DOA, Part I: The Public on The Plan

ABC News and the Washington Post conducted a poll last night after Chimpy’s last gasp to gauge public reaction to his new way forward.

A new Washington Post-ABC News poll conducted following the President’s speech finds broad and strong opposition to his call to send about 21,500 more troops to Iraq: 61 percent oppose the force increase, with 52 percent “strongly” opposing the build-up. Thirty-six percent support the additional troops; only one-quarter of the public is strongly supportive.


The tepid response to the President’s new initiative is due in part to the public’s broad opposition to the war and its skepticism about Bush’s handling of the situation. For more than two years majorities have said the Iraq war wasn’t worth fighting, and by nearly a 2-1 margin Americans disapprove of Bush’s leadership on the issue. The reaction is also based on a dire assessment of the facts on the ground: In this poll, 57 percent, a new high, say the U.S. is losing the war in Iraq.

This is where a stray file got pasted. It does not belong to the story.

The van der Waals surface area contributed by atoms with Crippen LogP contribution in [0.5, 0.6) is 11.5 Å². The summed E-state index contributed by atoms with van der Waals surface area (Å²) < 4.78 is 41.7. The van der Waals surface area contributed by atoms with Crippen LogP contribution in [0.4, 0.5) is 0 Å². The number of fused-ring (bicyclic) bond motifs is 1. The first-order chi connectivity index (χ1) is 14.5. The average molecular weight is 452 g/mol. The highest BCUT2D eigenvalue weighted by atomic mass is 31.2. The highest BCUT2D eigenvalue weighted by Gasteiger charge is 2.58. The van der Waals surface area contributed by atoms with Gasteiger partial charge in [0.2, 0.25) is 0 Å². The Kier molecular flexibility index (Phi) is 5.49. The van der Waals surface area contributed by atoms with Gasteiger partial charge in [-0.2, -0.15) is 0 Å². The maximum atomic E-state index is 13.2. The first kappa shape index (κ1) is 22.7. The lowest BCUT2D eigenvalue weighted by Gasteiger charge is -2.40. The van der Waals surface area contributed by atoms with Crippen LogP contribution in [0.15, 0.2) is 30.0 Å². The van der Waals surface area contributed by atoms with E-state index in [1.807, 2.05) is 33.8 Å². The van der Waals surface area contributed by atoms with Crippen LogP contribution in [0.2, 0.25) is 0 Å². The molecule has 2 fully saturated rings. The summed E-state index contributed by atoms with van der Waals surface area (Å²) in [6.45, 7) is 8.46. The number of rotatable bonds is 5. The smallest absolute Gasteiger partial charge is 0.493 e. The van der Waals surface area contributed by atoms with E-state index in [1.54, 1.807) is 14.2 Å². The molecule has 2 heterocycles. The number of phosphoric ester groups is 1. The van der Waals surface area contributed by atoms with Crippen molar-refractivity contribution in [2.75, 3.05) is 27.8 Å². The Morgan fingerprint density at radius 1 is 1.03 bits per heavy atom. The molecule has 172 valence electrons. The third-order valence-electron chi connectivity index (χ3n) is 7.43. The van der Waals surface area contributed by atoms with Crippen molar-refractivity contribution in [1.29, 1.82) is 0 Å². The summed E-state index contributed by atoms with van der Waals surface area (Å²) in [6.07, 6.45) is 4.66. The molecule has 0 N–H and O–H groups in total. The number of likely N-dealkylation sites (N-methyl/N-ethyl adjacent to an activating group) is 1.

[M]ost Americans do not think Bush’s new plan makes it more likely the U.S. will win in Iraq; only 36 percent think so. Nor do they think a troop increase is likely to end the war more quickly; just three in 10 think it will. In both cases, about half the public says the new strategy will not make much difference.

The public also remains evenly divided on the President’s assertion that the Iraq war is central to the global campaign against terrorism, the war’s fundamental rationale. Forty-five percent say the U.S. must win the war in Iraq for the broader war on terrorism to be a success, 47 percent say the campaign against terrorism is not dependent on a successful outcome in Iraq.

With many initially unswayed by the President’s remarks, a narrow majority, 53 percent, think Congressional Democrats — controlling House and Senate majorities for the first time in the Bush presidency — should try to block Bush’s plan to send more troops to Iraq.


Another finding from the poll underscores the public’s skepticism about the situation in Iraq. In his speech, Bush proposed setting goals for the Iraqi government to meet in an effort to stabilize the country politically and economically, and 71 percent think the U.S. should reduce its military and financial support for the Iraqi government should it fail to meet those goals. Perhaps with a sense of foreboding, 57 percent of Americans are not so or not at all confident in the Iraqi government’s ability to meet its new commitments. Forty-one percent are very or somewhat confident; only four percent are very confident.